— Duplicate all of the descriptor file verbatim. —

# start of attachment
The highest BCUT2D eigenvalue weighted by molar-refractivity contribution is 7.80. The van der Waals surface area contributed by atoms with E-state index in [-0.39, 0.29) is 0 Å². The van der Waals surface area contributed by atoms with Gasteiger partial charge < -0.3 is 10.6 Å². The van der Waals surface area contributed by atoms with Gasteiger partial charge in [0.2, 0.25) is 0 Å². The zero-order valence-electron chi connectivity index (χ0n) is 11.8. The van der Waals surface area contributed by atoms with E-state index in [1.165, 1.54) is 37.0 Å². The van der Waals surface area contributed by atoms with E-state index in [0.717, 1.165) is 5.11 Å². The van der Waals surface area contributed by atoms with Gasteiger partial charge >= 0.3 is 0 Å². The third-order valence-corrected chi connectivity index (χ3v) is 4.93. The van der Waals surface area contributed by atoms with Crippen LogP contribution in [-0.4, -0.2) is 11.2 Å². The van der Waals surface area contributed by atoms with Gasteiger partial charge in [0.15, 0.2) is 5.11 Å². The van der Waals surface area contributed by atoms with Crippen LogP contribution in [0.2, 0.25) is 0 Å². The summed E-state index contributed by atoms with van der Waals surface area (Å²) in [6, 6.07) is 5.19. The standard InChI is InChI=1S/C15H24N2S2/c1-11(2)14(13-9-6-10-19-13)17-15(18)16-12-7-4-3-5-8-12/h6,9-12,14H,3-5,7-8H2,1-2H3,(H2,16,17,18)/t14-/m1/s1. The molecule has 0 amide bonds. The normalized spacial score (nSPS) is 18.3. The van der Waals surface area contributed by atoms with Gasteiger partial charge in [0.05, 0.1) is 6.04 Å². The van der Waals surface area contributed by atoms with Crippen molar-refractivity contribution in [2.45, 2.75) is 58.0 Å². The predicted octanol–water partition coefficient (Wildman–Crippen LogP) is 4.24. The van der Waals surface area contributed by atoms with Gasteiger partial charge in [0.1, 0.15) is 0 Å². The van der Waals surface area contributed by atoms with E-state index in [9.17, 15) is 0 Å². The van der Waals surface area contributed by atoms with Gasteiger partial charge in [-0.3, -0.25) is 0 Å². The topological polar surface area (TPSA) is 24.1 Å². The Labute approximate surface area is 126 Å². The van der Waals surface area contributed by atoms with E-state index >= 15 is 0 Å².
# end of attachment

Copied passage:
The highest BCUT2D eigenvalue weighted by molar-refractivity contribution is 7.80. The van der Waals surface area contributed by atoms with E-state index in [-0.39, 0.29) is 0 Å². The van der Waals surface area contributed by atoms with Gasteiger partial charge < -0.3 is 10.6 Å². The van der Waals surface area contributed by atoms with Gasteiger partial charge in [0.2, 0.25) is 0 Å². The zero-order valence-electron chi connectivity index (χ0n) is 11.8. The van der Waals surface area contributed by atoms with E-state index in [1.165, 1.54) is 37.0 Å². The van der Waals surface area contributed by atoms with E-state index in [0.717, 1.165) is 5.11 Å². The van der Waals surface area contributed by atoms with Gasteiger partial charge >= 0.3 is 0 Å². The third-order valence-corrected chi connectivity index (χ3v) is 4.93. The van der Waals surface area contributed by atoms with Crippen LogP contribution in [-0.4, -0.2) is 11.2 Å². The van der Waals surface area contributed by atoms with Gasteiger partial charge in [0.15, 0.2) is 5.11 Å². The van der Waals surface area contributed by atoms with Crippen LogP contribution in [0.2, 0.25) is 0 Å². The summed E-state index contributed by atoms with van der Waals surface area (Å²) in [6, 6.07) is 5.19. The standard InChI is InChI=1S/C15H24N2S2/c1-11(2)14(13-9-6-10-19-13)17-15(18)16-12-7-4-3-5-8-12/h6,9-12,14H,3-5,7-8H2,1-2H3,(H2,16,17,18)/t14-/m1/s1. The molecule has 0 amide bonds. The normalized spacial score (nSPS) is 18.3. The van der Waals surface area contributed by atoms with Gasteiger partial charge in [0.05, 0.1) is 6.04 Å². The van der Waals surface area contributed by atoms with Crippen molar-refractivity contribution in [2.45, 2.75) is 58.0 Å². The predicted octanol–water partition coefficient (Wildman–Crippen LogP) is 4.24. The van der Waals surface area contributed by atoms with Gasteiger partial charge in [0.1, 0.15) is 0 Å². The van der Waals surface area contributed by atoms with E-state index in [9.17, 15) is 0 Å². The van der Waals surface area contributed by atoms with Gasteiger partial charge in [-0.3, -0.25) is 0 Å². The topological polar surface area (TPSA) is 24.1 Å². The Labute approximate surface area is 126 Å². The van der Waals surface area contributed by atoms with E-state index >= 15 is 0 Å².